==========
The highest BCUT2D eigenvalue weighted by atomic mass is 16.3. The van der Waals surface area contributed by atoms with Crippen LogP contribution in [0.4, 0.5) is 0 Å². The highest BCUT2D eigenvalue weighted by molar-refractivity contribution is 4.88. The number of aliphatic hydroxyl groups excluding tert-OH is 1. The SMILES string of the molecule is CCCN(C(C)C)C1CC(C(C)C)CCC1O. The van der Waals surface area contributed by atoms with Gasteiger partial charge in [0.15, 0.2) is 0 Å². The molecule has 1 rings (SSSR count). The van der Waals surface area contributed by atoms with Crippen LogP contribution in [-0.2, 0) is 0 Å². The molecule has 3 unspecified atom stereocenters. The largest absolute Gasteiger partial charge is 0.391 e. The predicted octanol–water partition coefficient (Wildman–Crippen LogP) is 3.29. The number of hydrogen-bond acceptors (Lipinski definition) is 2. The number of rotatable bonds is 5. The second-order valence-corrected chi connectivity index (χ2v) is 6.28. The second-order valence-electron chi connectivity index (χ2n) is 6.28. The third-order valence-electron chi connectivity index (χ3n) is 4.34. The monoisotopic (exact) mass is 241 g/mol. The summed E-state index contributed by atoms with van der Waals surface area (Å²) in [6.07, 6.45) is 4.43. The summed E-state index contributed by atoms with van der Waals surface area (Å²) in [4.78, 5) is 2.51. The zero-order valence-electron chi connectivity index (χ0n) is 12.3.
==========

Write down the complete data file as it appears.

The highest BCUT2D eigenvalue weighted by atomic mass is 16.3. The van der Waals surface area contributed by atoms with Crippen LogP contribution in [0.4, 0.5) is 0 Å². The highest BCUT2D eigenvalue weighted by molar-refractivity contribution is 4.88. The number of aliphatic hydroxyl groups excluding tert-OH is 1. The SMILES string of the molecule is CCCN(C(C)C)C1CC(C(C)C)CCC1O. The van der Waals surface area contributed by atoms with Gasteiger partial charge in [0.15, 0.2) is 0 Å². The molecule has 1 rings (SSSR count). The van der Waals surface area contributed by atoms with Crippen LogP contribution in [-0.2, 0) is 0 Å². The molecule has 3 unspecified atom stereocenters. The largest absolute Gasteiger partial charge is 0.391 e. The predicted octanol–water partition coefficient (Wildman–Crippen LogP) is 3.29. The number of hydrogen-bond acceptors (Lipinski definition) is 2. The number of rotatable bonds is 5. The second-order valence-corrected chi connectivity index (χ2v) is 6.28. The second-order valence-electron chi connectivity index (χ2n) is 6.28. The third-order valence-electron chi connectivity index (χ3n) is 4.34. The monoisotopic (exact) mass is 241 g/mol. The summed E-state index contributed by atoms with van der Waals surface area (Å²) in [6.07, 6.45) is 4.43. The summed E-state index contributed by atoms with van der Waals surface area (Å²) in [4.78, 5) is 2.51. The zero-order valence-electron chi connectivity index (χ0n) is 12.3.